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Pike, Brigid (2014) UN body passes drug resolutions. Drugnet Ireland, Issue 50, Summer 2014, pp. 3-4.

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The Commission on Narcotic Drugs (CND), the UN’s drug policy-making body, met in Vienna between 13 and 21 March 2014 for its 57th Session. For the first two days Ministers and representatives of member state governments undertook a high-level review of the Political Declaration and Plan of Action on International Cooperation towards an Integrated and Balanced Strategy to Counter the World Drug Problem. The conclusions of this review are described in ‘Towards UNGASS 2016’ elsewhere in this issue of Drugnet Ireland

In the second week of the session the CND passed 11 resolutions. They included the following: 

Drug abuse prevention through sport: promoting a society free of drug abuse through sport and the Olympic ideal (E/CN.7/2014/L.4/Rev.1)

Member states and sporting organisations are encouraged to use sporting events as a platform for promoting social inclusion and to promote equal access to sports as a means of drug prevention. 

Promoting prevention of drug abuse based on scientific evidence as an investment in the well-being of children, adolescents, youth, families and communities (E/CN.7/2014/L.8/Rev.1)

Member states are invited to expand the coverage and quality of drug abuse prevention systems, interventions, including information dissemination and periodic evaluations. 

Supporting recovery from substance use disorders (E/CN.7/2014/L.9/Rev.1)

Member states are invited to:

  • improve understanding of the importance of supporting sustained recovery;
  • provide measures to ensure non-stigmatising attitudes to those seeking help or in recovery, to help reduce marginalisation and discrimination, and to promote social reintegration;
  • consider providing appropriate treatment and support to meet individual needs through the recovery process;
  • gather scientific evidence on recovery and recovery-oriented programmes;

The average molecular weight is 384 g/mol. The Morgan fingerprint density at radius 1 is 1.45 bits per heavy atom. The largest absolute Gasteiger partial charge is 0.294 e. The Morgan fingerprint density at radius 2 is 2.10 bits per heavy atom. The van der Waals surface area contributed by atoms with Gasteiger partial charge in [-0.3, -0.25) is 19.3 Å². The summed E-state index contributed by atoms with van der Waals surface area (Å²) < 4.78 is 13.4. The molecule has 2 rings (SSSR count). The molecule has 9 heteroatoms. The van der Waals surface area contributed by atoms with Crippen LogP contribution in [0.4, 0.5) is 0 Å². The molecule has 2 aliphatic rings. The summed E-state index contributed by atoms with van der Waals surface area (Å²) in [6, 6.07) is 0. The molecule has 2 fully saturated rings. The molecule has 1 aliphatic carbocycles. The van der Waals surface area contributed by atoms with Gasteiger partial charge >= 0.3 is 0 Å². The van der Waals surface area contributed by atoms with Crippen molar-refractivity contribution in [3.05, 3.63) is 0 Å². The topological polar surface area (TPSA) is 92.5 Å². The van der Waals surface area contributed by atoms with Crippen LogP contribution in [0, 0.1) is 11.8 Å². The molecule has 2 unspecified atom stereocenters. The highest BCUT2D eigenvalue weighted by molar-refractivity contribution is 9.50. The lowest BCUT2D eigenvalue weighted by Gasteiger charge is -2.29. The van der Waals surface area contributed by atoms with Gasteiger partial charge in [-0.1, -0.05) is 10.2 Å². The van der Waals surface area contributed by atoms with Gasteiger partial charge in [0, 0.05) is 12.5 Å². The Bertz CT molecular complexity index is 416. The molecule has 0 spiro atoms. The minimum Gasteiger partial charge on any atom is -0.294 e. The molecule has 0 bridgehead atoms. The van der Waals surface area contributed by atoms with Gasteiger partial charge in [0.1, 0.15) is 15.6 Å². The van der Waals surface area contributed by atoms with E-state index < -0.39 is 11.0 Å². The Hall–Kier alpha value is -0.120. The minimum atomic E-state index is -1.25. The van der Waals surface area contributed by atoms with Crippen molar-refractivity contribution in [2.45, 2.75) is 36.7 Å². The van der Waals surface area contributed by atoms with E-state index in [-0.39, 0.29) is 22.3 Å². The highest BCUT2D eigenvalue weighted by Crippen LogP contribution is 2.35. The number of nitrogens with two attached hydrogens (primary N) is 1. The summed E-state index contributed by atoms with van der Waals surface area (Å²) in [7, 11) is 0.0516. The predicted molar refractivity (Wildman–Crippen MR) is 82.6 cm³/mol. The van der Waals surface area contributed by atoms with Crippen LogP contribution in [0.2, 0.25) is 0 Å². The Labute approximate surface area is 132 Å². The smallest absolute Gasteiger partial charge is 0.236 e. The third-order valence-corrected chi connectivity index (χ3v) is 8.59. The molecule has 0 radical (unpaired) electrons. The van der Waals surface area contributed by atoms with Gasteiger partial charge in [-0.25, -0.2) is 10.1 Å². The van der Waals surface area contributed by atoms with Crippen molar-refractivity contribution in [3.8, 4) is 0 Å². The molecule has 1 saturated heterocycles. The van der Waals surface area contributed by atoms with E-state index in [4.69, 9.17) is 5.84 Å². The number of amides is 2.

• facilitate exchanges on developing a chronic-care approach to the treatment of substance use disorders similar to approaches for other chronic conditions ; and
  • support and sustain recovery programmes in schools, universities, workplaces, communities and other domains. 

Enhancing international cooperation in the identification and reporting of new psychoactive substances and incidents involving such substances (E/CN.7/2014/L.11/Rev.1)

Member states are urged to use and follow the scheduling processes of the 1961 Single Convention on Narcotic Drugs and the 1971 Convention on Psychotropic Substances , including providing the World Health Organization with timely information and identifying a national government focal point to coordinate information provision on substances for effective review by the Expert Committee on Drug Dependence. Member states are also encouraged to consider the provisional application of control measures as established under the 1961 and 1971 conventions to strengthen domestic regulatory controls, particularly regarding new psychoactive substances, while ensuring their availability for medical, scientific and industrial purposes. 

Education and training on drug use disorders (E/CN.7/2014/L.13/Rev.1)

Member states are invited to strengthen professional knowledge and skills for those working with people affected by substance use disorders. The resolution  highlights the need to strengthen the capacity of competent and experienced trainers; to ensure that training programmes adopt a multi-disciplinary approach, drawing on areas such as medicine, psychology, education and the social sciences; and to strengthen intersectoral collaboration involving health and law enforcement professionals. 

Providing sufficient health services to individuals affected by substance use disorders during long-term and sustained economic downturns (E/CN.7/2014/L.14/Rev.1)

Member states are encouraged to ensure that measures taken at the national and local level in response to long-term and sustained economic downturns do not disproportionately affect the implementation of comprehensive and balanced national drug demand and supply reduction policies. They are also invited to continue providing the best attainable coverage, accessibility and quality with regard to health and social care services to all people who are or may be affected by substance use disorders.

 (Compiled by Brigid Pike)


The Mentor Foundation is the only NGO working on a global basis to prevent drug misuse and promote health and well-being among children and young people. 

During the opening Queen Sylvia of Sweden, as patron of the Mentor Foundation, urged governments all over the world to reduce the availability of drugs in order to protect children's lives in accordance with their recognised rights, and to remember that "we cannot afford to lose our children".

Item Type
Issue Title
Issue 50, Summer 2014
July 2014
Page Range
pp. 3-4
Health Research Board
Issue 50, Summer 2014
Accession Number
HRB (Electronic Only)

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